Rugged Individualist. Certified USA Triathlon Coach & NASM Personal Trainer, Men's Self Improvement Coach. President of Go Farther Sports. National Ranked Triathlete & 100 Mile Grand Slam Ultrarunner, only the fourth New Yorker to finish four of the oldest and most prestigious 100 mile ultramarathons in the U.S. in only 10 weeks.

Saturday, November 9, 2019

Mary Cain, Alberto Salazar, Nike. What Can Happen At The Top Level of Sport

I’m sure everyone has seen runner Mary Cain’s allegations against Nike coach Alberto Salazar. Some of you have also seen Alberto Salazar denying those allegations. Kara Goucher and others have also spoke out against Alberto Salazar, so a lot of these claims can be pretty legitimate.

The topic of this article is not to assign any type of blame (who is saying the truth, and who isn’t) because we honestly don't know where the truth lies in this case.

But everyone who does reads this needs to understand what can potentially happen at the higher level of sport. The public needs to know so that we can shed a light on this and make sure that our elite athletes are being looked after in terms of overall mental and physical well being. The potential for abuse is very high at the top level of sport.

99% of athletes are at the lower age group and recreational levels. Most of these recreational and age group athletes are there for the enjoyment of the sport and of fitness.

When one gets to the level of the professional athletes and the Olympics, things are drastically different. There is a “win at all costs” attitude that prevails at these high levels. This might be in the form of performance enhancing drugs, in which the sport of cycling has been plagued with in the past. Or, in this case, the riskiness of diet, weight, and supplementation that is alleged with Mary Cain, Alberto Salazar, and the Nike Oregon Project.

 This is the mindset at the top level of every sport and can come with many controversial and questionable methods of coaching. Please be warned.

Coaching, on the recreational level, involves a little risk taking. There’s always the risk of an injury here and there. At this level of coaching, it’s easy to prescribe rest, allow the injury to heal, and then resume the training from there.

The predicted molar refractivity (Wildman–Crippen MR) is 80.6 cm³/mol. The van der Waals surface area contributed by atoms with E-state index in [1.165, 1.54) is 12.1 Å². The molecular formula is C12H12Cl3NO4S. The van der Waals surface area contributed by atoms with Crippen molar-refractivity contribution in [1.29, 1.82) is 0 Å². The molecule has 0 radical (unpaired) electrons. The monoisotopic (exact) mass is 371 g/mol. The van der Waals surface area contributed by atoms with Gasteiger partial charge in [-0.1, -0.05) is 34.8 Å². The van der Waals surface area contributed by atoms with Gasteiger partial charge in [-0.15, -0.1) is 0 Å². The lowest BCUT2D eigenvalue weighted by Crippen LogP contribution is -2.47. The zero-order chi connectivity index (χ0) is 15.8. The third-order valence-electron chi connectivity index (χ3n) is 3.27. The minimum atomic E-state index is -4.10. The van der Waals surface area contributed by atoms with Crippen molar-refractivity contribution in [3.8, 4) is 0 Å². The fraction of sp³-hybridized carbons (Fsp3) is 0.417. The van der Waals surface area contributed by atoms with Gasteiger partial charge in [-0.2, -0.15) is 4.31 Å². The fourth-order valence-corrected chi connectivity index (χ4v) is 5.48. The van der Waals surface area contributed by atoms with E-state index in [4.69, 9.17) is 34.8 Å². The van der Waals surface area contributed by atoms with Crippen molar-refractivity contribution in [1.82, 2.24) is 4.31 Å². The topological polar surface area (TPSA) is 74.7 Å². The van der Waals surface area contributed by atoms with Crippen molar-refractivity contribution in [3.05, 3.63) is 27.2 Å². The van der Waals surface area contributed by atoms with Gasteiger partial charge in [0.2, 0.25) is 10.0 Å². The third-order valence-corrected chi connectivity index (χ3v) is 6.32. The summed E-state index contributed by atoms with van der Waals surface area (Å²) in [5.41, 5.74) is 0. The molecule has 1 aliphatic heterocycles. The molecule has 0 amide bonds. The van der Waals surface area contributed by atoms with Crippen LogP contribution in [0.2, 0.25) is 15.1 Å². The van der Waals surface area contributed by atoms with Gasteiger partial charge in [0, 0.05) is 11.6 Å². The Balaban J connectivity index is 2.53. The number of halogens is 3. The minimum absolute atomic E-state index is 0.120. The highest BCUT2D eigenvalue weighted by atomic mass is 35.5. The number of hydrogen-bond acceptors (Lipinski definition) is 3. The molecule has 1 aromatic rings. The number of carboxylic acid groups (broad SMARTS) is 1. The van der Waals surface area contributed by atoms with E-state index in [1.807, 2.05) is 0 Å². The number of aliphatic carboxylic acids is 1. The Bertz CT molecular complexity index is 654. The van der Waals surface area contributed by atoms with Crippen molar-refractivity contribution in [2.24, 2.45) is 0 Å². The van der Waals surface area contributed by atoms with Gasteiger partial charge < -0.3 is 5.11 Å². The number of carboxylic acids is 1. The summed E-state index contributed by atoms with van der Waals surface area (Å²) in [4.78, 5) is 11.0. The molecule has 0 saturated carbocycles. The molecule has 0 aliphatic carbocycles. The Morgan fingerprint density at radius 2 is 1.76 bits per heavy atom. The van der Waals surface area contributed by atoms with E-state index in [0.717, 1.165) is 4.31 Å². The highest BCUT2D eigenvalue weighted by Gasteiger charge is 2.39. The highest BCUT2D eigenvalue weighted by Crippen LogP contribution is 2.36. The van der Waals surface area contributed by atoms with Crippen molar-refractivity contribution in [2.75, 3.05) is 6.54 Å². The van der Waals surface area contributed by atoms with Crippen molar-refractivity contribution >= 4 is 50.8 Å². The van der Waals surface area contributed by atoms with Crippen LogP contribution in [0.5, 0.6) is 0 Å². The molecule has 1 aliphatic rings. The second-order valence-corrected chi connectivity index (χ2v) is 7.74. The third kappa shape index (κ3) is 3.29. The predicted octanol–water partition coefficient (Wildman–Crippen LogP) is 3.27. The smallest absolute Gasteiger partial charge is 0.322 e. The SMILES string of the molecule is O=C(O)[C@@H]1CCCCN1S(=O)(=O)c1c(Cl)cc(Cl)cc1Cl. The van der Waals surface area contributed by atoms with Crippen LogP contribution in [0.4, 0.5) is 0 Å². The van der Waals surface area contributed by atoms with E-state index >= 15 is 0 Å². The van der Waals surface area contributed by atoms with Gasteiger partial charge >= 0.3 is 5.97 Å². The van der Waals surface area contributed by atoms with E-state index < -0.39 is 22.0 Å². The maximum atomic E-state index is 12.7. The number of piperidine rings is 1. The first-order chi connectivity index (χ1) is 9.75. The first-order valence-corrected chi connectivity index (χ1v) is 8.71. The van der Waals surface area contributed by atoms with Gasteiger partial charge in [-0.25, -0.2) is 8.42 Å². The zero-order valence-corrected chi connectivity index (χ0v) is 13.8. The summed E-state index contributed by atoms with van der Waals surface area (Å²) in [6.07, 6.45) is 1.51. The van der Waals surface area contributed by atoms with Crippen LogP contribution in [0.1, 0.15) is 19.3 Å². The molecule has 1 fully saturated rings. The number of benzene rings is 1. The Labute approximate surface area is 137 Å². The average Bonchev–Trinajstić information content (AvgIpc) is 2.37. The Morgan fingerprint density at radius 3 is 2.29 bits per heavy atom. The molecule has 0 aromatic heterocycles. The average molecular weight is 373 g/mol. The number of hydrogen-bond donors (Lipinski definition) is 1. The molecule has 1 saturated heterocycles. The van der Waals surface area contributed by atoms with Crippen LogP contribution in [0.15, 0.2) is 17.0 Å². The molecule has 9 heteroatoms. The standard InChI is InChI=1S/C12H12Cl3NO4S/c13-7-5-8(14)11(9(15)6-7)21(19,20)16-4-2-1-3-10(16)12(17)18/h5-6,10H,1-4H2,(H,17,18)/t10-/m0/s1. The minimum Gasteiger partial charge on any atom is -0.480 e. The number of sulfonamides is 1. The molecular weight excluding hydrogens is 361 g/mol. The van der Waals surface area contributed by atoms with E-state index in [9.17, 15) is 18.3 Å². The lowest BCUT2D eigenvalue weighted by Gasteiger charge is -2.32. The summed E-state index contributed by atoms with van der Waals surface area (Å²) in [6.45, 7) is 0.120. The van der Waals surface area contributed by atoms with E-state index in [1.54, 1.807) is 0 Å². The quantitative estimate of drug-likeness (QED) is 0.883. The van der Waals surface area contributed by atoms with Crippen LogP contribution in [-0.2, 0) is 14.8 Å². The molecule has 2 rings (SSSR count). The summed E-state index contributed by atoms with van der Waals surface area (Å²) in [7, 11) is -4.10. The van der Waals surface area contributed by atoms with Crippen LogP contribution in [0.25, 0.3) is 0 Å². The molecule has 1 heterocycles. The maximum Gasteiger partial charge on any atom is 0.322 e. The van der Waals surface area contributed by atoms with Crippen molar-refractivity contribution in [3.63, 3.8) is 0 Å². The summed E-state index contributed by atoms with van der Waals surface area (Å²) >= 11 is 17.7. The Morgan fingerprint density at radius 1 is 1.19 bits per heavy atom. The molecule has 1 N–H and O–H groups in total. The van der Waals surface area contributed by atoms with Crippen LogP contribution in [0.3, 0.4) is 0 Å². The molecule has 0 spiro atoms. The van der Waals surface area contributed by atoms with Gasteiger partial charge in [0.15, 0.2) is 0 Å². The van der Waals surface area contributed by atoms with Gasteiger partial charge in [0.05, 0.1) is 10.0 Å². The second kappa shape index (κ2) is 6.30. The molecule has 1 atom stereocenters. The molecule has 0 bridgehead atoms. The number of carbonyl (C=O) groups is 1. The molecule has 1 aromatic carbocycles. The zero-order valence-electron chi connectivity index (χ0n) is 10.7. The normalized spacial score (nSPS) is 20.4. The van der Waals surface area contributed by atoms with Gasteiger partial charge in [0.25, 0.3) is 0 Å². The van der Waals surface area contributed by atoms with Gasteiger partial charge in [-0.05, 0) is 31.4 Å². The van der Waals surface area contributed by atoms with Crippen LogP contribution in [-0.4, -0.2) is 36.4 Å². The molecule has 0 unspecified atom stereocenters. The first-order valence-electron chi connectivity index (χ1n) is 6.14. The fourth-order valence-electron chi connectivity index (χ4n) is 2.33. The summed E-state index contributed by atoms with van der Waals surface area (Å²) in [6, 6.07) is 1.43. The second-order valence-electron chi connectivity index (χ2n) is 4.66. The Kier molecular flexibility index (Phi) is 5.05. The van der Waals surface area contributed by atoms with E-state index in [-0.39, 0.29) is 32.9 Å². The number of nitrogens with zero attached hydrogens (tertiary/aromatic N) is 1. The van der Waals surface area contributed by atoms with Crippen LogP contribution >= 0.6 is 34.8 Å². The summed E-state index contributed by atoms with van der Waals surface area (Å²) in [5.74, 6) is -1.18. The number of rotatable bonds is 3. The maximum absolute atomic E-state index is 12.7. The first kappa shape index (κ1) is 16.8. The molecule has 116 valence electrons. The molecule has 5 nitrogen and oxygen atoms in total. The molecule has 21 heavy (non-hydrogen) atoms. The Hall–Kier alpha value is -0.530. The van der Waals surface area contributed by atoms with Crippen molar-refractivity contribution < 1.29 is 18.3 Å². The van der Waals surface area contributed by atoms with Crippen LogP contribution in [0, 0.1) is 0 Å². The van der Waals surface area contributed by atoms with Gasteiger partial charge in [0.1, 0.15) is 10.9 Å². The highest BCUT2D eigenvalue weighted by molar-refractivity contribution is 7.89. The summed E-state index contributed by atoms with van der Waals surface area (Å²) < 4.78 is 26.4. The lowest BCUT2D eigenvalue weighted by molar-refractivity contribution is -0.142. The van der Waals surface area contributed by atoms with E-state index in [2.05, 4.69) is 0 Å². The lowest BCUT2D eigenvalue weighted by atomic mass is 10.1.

When it comes to the competitive level, this risk does go up. Remember that at this level, performance starts to take priority over enjoyment. With tougher workouts comes the higher chance of injury. Every coach knows this. And if an injury does happen, instead of rest, coaches will try to train around the injury. In running, that might mean riding the bike instead for the lower levels of this level, or, on the higher level, coaches take more of a risk and try to “train through” the injury, knowing that there is a big risk of the body totally breaking down.

The question is, where is the ethical line crossed?

For coaches, this line is crossed when the overall physical and/or mental well being of the athlete is at risk.

At the highest level of sport (Olympics and such), coaches and their staff are pressured to satisfy their sponsors by prescribing questionable standards to get athletes to perform at the top part of their levels. Mary Cain is accusing Salazar of some of these questionable methods, including dropping weight beyond what is healthy, to the point that women were missing their periods. Mary Cain said that losing weight included birth control pills and diuretics, which is shocking to a lot of people who listened to her story.

Remember that these athletes are performing at the edge of human potential. If what Mary Cain says is true, I wouldn’t be surprised at all. At various levels, this is what happens at the top level of all sports. Running, gymnastics, swimming, weightlifting, etc. When pushing the boundaries of human potential, Olympic coaches are faced with taking huge risks with their athletes in order to “win at all costs.” There is a lot of pressure in this country, and in others, to see our athletes win on the world stage. With winning comes fame, and endorsements, and money.

We as a society are consumed with seeing our athletes winning in the Olympics and other world stages. Hopefully this will shed light on those athletes we want to win. We have to realize that these athletes we’re rooting to win are human beings and that they might be suffering in silence under pressure through their sporting programs in order to achieve this success.

Each of us coaches also have to draw the line on this risk taking also. How far do we take athletes to the point in which they risk permanently damaging their mental and physical health? It comes down to a question of ethics most of the time. A major sponsor wants results on the Olympic stage, needs coaches that produce those results at any cost. Unfortunately, there are a few coaches that will step forward that will throw ethics and the athletes’ well being aside to produce those results.

If you’re in a family of a very gifted athlete, please be vigilant and make sure that your athlete family member is happy and healthy. He or she might not tell it to you straight, but you can most likely see telltale signs if he or she is suffering, like depression, mood swings, or even physical signs (i.e. cutting or missed periods).

If you’re a coach, please be very mindful that this is a human being that you are training, not a robot. Ethics dictate that you take his or her overall well being into consideration when training the athlete. Although we coaches always want to see results, it never should be at the cost of the athlete’s healthiness and happiness. Not ever.

Coach “Iron” Pete Priolo

USA Triathlon Certified Coach
NASM Certified Personal Trainer
Go Farther Sports

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